How does the sampling distribution change when the population parameter varies?

The animation below runs through the sampling distributions expected when samples of size 20 are draw from a very very large population of varying composition. These graphics deal with the sampling distribution predicted theoretically.

The pie chart on the right represents the population from which numerous samples are drawn. The proportion of the population that is red is indicated by the size of the red area--and also by the number appearing above the pie chart.

The bar graph on the left shows the sampling distribution which would be expected if many many random samples of size 20 were drawn. The numerical labels on the horizontal axis refer to the number of red units in a random sample. The height of the column that appears over the label "n" indicates the probability that a sample contains exactly n red units. For example, when the fraction of the population that is red amounts to 0.1, the bar over 3 has height approximately .19 (see the fixed graphic below the animation). This means that if millions of samples, each of size 20, were to be drawn from a population that was 10% red, then about 19% of the samples would contain 3 red units.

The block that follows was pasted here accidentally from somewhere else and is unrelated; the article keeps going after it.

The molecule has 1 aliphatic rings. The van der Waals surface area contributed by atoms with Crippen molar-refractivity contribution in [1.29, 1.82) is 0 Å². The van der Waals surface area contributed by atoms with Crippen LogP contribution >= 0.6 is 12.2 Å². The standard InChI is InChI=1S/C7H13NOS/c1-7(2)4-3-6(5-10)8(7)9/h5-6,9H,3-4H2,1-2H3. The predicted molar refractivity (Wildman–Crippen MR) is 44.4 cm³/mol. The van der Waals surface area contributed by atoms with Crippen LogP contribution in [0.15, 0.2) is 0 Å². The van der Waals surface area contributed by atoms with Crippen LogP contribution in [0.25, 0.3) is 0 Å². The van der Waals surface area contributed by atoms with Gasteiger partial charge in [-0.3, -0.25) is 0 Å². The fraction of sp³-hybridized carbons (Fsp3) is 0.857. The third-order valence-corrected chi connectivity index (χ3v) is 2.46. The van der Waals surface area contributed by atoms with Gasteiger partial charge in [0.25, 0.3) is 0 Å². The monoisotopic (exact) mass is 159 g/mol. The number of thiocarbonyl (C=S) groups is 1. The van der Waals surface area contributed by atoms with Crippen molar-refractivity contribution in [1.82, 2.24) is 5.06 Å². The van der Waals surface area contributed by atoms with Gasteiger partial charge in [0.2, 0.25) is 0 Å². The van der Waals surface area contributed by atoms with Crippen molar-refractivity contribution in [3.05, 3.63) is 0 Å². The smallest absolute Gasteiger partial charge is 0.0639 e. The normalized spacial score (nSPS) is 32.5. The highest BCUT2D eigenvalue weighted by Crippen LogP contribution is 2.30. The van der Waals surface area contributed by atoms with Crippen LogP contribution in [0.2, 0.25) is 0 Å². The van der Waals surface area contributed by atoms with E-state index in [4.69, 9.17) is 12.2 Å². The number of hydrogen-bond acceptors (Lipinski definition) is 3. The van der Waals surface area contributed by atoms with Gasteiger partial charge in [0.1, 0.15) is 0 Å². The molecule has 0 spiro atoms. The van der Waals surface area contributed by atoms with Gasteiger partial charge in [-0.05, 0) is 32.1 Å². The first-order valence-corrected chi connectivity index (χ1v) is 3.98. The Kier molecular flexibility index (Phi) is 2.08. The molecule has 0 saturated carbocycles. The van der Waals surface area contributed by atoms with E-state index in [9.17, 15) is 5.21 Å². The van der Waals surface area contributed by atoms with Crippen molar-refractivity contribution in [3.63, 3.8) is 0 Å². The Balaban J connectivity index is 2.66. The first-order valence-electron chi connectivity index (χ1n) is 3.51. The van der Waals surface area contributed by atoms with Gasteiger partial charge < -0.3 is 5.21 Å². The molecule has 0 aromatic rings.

For your viewing convenience, here is a frame snatched from the animation. This shows the sampling distribution (of the statistic "number of red units in a sample of size 20") when the samples are drawn from a population that is 10% red.

This shows the sampling distribution when the population is 50% red.


This page was made September 27, 1998 by Jim Madden, LSU. Updated, November 13, 2002.

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